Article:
Lawyer for Mexico Drug Lord Demands Payment From US Networks

5/25/2016 ABC News

ElChapoA lawyer for Joaquin “El Chapo” Guzman said Wednesday that he will sue television networks if they air a new series on the imprisoned Mexican drug lord’s life without paying him.

Netflix and Univision announced on May 17 that they will co-produce the drama series “El Chapo,” set to air in 2017. The announcement used only the nickname “El Chapo,” and said the series is “based on the life story of one of the world’s most notorious criminals.”

Lawyer Andres Granados told The Associated Press the two networks have to pay for the right to use Guzman’s name and nickname, which can be translated as “Shorty.”

Granados said that at the right price, Guzman “could supply more information to make it a better project for them.”

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Corruption and car fumes clog up Mexico City

Financial Times 5/25/2016 

cars in trafficUnder Mexico City rules designed to reduce pollution, José’s 1994 Ford Explorer should stay off the road one day a week and every Saturday. Instead, he slips 500 pesos ($27) to a friendly mechanic, who in turn takes it to a friendly vehicle verification centre for its mandatory six-monthly emissions test. Problem solved.

“I think [the mechanics] pour a mixture of paint thinner and water into the tank to reduce the exhaust fumes,” says José matter-of-factly, although he asks to use this pseudonym rather than his real name. He reckons the mechanic keeps only 100 pesos, using the rest to pay test centre staff to turn a blind eye.

As bribes go it is cheap but, as José points out, this business is about volume. “It’s a generalised custom, really, especially if you have a car over 15 or 20 years old . . .  If your car is more than 10 years old, you always have to pay. I’d say 60 per cent of those that pass the verification paid 500 pesos at least.”

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Luis Álvarez, Leading Figure in Mexico’s National Action Party, Dies at 96

5/24/2016 The New York Times

Luis_H._AlvarezMEXICO CITY — Luis H. Álvarez, a leading figure in the conservative National Action Party in Mexico who dedicated his life to the fight for democracy there, died on May 18 at his home in León, Mexico. He was 96.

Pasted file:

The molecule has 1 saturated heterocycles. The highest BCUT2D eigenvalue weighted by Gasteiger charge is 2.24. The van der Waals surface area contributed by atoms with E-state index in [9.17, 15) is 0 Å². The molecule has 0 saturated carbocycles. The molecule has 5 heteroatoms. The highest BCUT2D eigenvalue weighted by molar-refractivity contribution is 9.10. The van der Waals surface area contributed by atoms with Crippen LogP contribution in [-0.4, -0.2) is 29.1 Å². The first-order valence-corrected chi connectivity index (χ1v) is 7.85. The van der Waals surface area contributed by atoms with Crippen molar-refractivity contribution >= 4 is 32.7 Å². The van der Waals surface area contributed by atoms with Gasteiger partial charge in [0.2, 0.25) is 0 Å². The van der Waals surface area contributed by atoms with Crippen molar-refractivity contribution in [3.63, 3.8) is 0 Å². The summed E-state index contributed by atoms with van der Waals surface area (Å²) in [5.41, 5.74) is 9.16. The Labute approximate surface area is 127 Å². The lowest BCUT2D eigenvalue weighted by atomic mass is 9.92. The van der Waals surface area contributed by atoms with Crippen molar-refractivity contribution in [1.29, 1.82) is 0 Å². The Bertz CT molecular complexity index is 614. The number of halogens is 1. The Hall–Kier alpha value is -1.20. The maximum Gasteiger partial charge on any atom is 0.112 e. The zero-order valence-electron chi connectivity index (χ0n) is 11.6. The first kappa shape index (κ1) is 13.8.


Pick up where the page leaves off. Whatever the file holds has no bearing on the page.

The cause was complications of pneumonia, his nephew Fernando Álvarez said.

Mr. Álvarez, who was originally a textile executive, was steadfast in his efforts to end the long rule of Mexico’s Institutional Revolutionary Party, known as the PRI.

In 1958, he ran unsuccessfully for president against that party’s candidate, Adolfo López Mateos, in what seemed like a quixotic campaign.

Almost three decades later, with the ruling party still immovable, he rallied opposition in Chihuahua, his home state, to protest voting fraud, undertaking a long hunger strike that helped focus international attention on the Mexican opposition’s struggle for democracy.

But it was not until 2000, when the National Action Party, or PAN, won the presidency, that the PRI’s 71-year rule ended.

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Antonio Garza: Mexico’s best PR move is to stop violence and corruption

5/24/2016 The Dallas Morning News

MEXICO, Ciudad de México, 12AGOSTO10. En el centro de mando de la Policía Federal fueron presentados 12 personas detenidas en dos operativos distintos en la República Mexicana. Foto: Jesús Villaseca P/Latitudes Press.
Foto: Jesús Villaseca P/Latitudes Press.

After enduring months of hostile rhetoric in the U.S. primaries, Mexico has had enough. In a diplomatic and strategic shakeup, officials have announced a new strategy to polish the country’s image abroad. They shouldn’t have a hard time finding material, given our broad and fruitful bilateral relationship. But if Mexico really wants to change its image, it needs to start at home.